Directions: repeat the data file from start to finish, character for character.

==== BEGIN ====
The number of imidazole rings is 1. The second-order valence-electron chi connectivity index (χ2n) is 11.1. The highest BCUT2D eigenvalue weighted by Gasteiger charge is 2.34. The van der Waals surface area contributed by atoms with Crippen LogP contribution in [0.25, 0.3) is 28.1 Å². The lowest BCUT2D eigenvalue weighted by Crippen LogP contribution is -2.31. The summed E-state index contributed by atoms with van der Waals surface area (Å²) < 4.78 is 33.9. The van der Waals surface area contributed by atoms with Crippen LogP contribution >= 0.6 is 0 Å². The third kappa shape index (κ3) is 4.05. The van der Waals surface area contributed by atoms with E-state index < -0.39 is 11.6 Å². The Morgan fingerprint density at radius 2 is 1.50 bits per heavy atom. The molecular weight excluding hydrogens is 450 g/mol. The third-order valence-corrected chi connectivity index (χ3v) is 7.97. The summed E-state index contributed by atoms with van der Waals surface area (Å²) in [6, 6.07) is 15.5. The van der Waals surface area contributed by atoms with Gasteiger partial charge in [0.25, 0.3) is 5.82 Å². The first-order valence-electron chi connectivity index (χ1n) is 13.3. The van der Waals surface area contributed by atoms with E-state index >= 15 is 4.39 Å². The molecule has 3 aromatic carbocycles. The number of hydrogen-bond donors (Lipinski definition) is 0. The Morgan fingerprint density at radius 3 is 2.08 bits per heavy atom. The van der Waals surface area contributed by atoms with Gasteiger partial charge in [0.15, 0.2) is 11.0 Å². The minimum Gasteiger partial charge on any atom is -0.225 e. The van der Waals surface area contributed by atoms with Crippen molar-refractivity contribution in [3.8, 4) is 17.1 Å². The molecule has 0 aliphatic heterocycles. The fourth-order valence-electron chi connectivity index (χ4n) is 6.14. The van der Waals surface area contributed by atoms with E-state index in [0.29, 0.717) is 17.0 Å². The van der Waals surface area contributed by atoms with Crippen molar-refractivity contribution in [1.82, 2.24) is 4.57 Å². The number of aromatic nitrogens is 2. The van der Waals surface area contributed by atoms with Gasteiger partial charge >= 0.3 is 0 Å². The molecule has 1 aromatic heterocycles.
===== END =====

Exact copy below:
The number of imidazole rings is 1. The second-order valence-electron chi connectivity index (χ2n) is 11.1. The highest BCUT2D eigenvalue weighted by Gasteiger charge is 2.34. The van der Waals surface area contributed by atoms with Crippen LogP contribution in [0.25, 0.3) is 28.1 Å². The lowest BCUT2D eigenvalue weighted by Crippen LogP contribution is -2.31. The summed E-state index contributed by atoms with van der Waals surface area (Å²) < 4.78 is 33.9. The van der Waals surface area contributed by atoms with Crippen LogP contribution >= 0.6 is 0 Å². The third kappa shape index (κ3) is 4.05. The van der Waals surface area contributed by atoms with E-state index < -0.39 is 11.6 Å². The Morgan fingerprint density at radius 2 is 1.50 bits per heavy atom. The molecular weight excluding hydrogens is 450 g/mol. The third-order valence-corrected chi connectivity index (χ3v) is 7.97. The summed E-state index contributed by atoms with van der Waals surface area (Å²) in [6, 6.07) is 15.5. The van der Waals surface area contributed by atoms with Gasteiger partial charge in [0.25, 0.3) is 5.82 Å². The first-order valence-electron chi connectivity index (χ1n) is 13.3. The van der Waals surface area contributed by atoms with E-state index >= 15 is 4.39 Å². The molecule has 3 aromatic carbocycles. The number of hydrogen-bond donors (Lipinski definition) is 0. The Morgan fingerprint density at radius 3 is 2.08 bits per heavy atom. The van der Waals surface area contributed by atoms with Gasteiger partial charge in [0.15, 0.2) is 11.0 Å². The minimum Gasteiger partial charge on any atom is -0.225 e. The van der Waals surface area contributed by atoms with Crippen molar-refractivity contribution in [3.8, 4) is 17.1 Å². The molecule has 0 aliphatic heterocycles. The fourth-order valence-electron chi connectivity index (χ4n) is 6.14. The van der Waals surface area contributed by atoms with E-state index in [0.29, 0.717) is 17.0 Å². The van der Waals surface area contributed by atoms with Crippen molar-refractivity contribution in [1.82, 2.24) is 4.57 Å². The number of aromatic nitrogens is 2. The van der Waals surface area contributed by atoms with Gasteiger partial charge >= 0.3 is 0 Å². The molecule has 1 aromatic heterocycles.